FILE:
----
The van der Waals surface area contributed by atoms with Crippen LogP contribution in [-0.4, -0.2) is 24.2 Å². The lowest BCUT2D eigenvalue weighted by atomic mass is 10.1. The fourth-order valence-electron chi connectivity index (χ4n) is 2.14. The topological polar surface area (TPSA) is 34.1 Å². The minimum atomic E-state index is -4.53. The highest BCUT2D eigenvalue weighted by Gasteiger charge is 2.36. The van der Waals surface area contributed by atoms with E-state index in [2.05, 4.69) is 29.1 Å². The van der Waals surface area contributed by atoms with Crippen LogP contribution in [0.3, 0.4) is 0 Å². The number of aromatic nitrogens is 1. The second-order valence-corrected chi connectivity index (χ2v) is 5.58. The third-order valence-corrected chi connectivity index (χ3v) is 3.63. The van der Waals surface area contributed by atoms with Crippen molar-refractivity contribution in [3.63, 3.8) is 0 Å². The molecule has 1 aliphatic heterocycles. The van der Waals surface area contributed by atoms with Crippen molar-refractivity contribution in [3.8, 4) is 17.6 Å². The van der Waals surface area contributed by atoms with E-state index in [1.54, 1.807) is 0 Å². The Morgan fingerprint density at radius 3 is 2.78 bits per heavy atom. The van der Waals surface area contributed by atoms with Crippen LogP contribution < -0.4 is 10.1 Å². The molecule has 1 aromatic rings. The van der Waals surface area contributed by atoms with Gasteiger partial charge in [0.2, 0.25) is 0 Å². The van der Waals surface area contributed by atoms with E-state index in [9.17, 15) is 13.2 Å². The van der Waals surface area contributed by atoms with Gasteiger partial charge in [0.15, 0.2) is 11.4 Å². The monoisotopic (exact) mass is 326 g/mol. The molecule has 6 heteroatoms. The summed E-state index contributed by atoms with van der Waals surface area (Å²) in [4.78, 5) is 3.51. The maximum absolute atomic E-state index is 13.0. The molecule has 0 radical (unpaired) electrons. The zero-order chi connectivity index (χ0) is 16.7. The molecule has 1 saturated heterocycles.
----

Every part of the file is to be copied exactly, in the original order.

The van der Waals surface area contributed by atoms with Crippen LogP contribution in [-0.4, -0.2) is 24.2 Å². The lowest BCUT2D eigenvalue weighted by atomic mass is 10.1. The fourth-order valence-electron chi connectivity index (χ4n) is 2.14. The topological polar surface area (TPSA) is 34.1 Å². The minimum atomic E-state index is -4.53. The highest BCUT2D eigenvalue weighted by Gasteiger charge is 2.36. The van der Waals surface area contributed by atoms with E-state index in [2.05, 4.69) is 29.1 Å². The van der Waals surface area contributed by atoms with Crippen LogP contribution in [0.3, 0.4) is 0 Å². The number of aromatic nitrogens is 1. The second-order valence-corrected chi connectivity index (χ2v) is 5.58. The third-order valence-corrected chi connectivity index (χ3v) is 3.63. The van der Waals surface area contributed by atoms with Crippen molar-refractivity contribution in [3.63, 3.8) is 0 Å². The molecule has 1 aliphatic heterocycles. The van der Waals surface area contributed by atoms with Crippen molar-refractivity contribution in [3.8, 4) is 17.6 Å². The van der Waals surface area contributed by atoms with E-state index in [1.54, 1.807) is 0 Å². The Morgan fingerprint density at radius 3 is 2.78 bits per heavy atom. The van der Waals surface area contributed by atoms with Crippen LogP contribution < -0.4 is 10.1 Å². The molecule has 1 aromatic rings. The van der Waals surface area contributed by atoms with Gasteiger partial charge in [0.2, 0.25) is 0 Å². The van der Waals surface area contributed by atoms with E-state index in [9.17, 15) is 13.2 Å². The van der Waals surface area contributed by atoms with Gasteiger partial charge in [0.15, 0.2) is 11.4 Å². The monoisotopic (exact) mass is 326 g/mol. The molecule has 6 heteroatoms. The summed E-state index contributed by atoms with van der Waals surface area (Å²) in [4.78, 5) is 3.51. The maximum absolute atomic E-state index is 13.0. The molecule has 0 radical (unpaired) electrons. The zero-order chi connectivity index (χ0) is 16.7. The molecule has 1 saturated heterocycles.